Posts Tagged rules of engagement

Afghan Rules of Engagement

From the Washington Examiner:

“I don’t think the military leaders, president or anybody really cares about what we’re going through,” said Spc. Matthew “Silver” Fuhrken, 25, from Watertown, N.Y. “I’m sick of people trying to cover up what’s really going on over here. They won’t let us do our job. I don’t care if they try to kick me out for what I’m saying — war is war and this is no war. I don’t know what this is.”

We need to figure out if we want the civilians to like us or if we want to kill the enemy. Right now it seems like we are trying to do a little of both and succeeding at neither.

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Oscar Company savoring some payback

Canadian soldiers patrolling for IEDs in Kandahar province, Afghanistan, are finding it easier to take out insurgents due to a shortened "kill chain." LOUIE PALU/THE CANADIAN PRESS FILE PHOTO

“Oh ya, baby!” one soldier shouted up at the sky as the airborne gatling gun spewed repeated bursts. Whoops and cheers rippled across the dust-blown camp.

In a war where the enemy hides in villages, and fights mainly with homemade bombs hidden in cooking pots, water jugs, farmer’s fields and trees, it’s not often Canadian soldiers get to fight back.

Oscar Company was savouring some payback, a sweet taste they’ve been enjoying more often in recent days.”–on-the-battlefield-canadian-soldiers-get-permission-to-shoot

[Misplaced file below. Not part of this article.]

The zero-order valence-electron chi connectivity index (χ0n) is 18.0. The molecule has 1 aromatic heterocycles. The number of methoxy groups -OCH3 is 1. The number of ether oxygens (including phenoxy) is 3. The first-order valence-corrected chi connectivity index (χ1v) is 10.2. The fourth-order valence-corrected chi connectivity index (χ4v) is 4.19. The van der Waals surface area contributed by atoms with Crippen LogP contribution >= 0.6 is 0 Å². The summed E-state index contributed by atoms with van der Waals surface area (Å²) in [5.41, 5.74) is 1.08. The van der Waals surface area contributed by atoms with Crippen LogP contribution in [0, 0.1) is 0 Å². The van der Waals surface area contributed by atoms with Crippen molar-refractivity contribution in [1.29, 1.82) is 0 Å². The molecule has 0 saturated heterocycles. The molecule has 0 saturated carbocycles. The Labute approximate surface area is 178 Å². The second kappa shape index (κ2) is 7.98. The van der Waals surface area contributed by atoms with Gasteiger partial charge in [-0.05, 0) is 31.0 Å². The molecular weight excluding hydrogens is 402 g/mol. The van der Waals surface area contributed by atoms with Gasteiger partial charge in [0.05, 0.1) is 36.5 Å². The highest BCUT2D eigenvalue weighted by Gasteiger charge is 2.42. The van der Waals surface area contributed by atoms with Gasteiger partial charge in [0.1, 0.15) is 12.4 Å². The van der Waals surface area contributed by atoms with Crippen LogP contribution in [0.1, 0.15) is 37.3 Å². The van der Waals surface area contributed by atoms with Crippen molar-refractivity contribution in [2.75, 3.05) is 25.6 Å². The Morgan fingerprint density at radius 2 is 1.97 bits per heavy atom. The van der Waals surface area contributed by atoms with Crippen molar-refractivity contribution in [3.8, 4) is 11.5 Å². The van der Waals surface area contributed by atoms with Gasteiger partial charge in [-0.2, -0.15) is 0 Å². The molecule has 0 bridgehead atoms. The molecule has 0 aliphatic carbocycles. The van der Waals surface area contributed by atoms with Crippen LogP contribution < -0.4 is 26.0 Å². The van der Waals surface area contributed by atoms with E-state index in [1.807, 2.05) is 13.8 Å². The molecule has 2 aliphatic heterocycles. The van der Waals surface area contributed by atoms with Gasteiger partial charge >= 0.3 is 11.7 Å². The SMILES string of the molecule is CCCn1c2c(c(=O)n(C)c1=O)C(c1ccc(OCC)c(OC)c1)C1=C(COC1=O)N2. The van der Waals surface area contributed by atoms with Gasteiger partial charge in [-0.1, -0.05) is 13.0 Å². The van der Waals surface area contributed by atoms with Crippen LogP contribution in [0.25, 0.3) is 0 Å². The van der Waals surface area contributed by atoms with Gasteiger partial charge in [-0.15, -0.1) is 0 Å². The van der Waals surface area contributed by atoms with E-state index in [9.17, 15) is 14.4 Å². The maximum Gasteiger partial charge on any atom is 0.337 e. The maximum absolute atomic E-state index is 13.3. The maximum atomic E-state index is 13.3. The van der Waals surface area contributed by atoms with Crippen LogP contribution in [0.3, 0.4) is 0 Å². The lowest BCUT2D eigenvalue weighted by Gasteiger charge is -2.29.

Canadian Commander in Afghanistan Brigadier-General Jonathan Vance

Since Brigadier-General Jon Vance returned to take command in early June, the kill chain has been cut shorter, and Canadian troops on the battlefields of eastern Panjwai district say it’s getting easier to take the fight to the insurgents.

Major Steve Brown, commander of Oscar Company, in the 1st Battalion of the Royal Canadian Regiment battle group, called Vance “a no-nonsense kind of guy” whose personality has helped reshape battlefield operations.

We’re getting quite a few stories about the frustration soldiers are having with the operational restrictions brought in by McChrystal (which was actually the focus of the Rolling Stone article that got him fired). I can understand the frustration…but let’s remember why those restrictions were brought in, yes? It’s the big picture. The negative effects of dead civilians almost always outweigh the benefits of dead Taliban.

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